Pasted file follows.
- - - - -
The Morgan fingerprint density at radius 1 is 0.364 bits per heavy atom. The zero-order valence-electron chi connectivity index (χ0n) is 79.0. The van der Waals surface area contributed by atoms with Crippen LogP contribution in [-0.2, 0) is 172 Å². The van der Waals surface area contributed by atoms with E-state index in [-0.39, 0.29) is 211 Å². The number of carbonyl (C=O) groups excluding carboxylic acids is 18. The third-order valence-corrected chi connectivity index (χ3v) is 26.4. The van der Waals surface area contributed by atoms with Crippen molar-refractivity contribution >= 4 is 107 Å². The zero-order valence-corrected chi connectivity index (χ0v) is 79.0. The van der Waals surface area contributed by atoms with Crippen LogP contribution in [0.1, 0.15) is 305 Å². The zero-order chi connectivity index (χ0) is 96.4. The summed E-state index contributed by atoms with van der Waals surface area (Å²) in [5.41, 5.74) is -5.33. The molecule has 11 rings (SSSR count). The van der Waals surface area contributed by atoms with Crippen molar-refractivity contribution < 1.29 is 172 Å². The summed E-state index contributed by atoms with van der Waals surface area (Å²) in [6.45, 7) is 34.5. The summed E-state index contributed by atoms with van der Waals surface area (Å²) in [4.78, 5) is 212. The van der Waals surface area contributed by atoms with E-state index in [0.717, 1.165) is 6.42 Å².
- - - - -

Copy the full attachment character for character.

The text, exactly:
The Morgan fingerprint density at radius 1 is 0.364 bits per heavy atom. The zero-order valence-electron chi connectivity index (χ0n) is 79.0. The van der Waals surface area contributed by atoms with Crippen LogP contribution in [-0.2, 0) is 172 Å². The van der Waals surface area contributed by atoms with E-state index in [-0.39, 0.29) is 211 Å². The number of carbonyl (C=O) groups excluding carboxylic acids is 18. The third-order valence-corrected chi connectivity index (χ3v) is 26.4. The van der Waals surface area contributed by atoms with Crippen molar-refractivity contribution >= 4 is 107 Å². The zero-order valence-corrected chi connectivity index (χ0v) is 79.0. The van der Waals surface area contributed by atoms with Crippen LogP contribution in [0.1, 0.15) is 305 Å². The zero-order chi connectivity index (χ0) is 96.4. The summed E-state index contributed by atoms with van der Waals surface area (Å²) in [5.41, 5.74) is -5.33. The molecule has 11 rings (SSSR count). The van der Waals surface area contributed by atoms with Crippen molar-refractivity contribution < 1.29 is 172 Å². The summed E-state index contributed by atoms with van der Waals surface area (Å²) in [6.45, 7) is 34.5. The summed E-state index contributed by atoms with van der Waals surface area (Å²) in [4.78, 5) is 212. The van der Waals surface area contributed by atoms with E-state index in [0.717, 1.165) is 6.42 Å².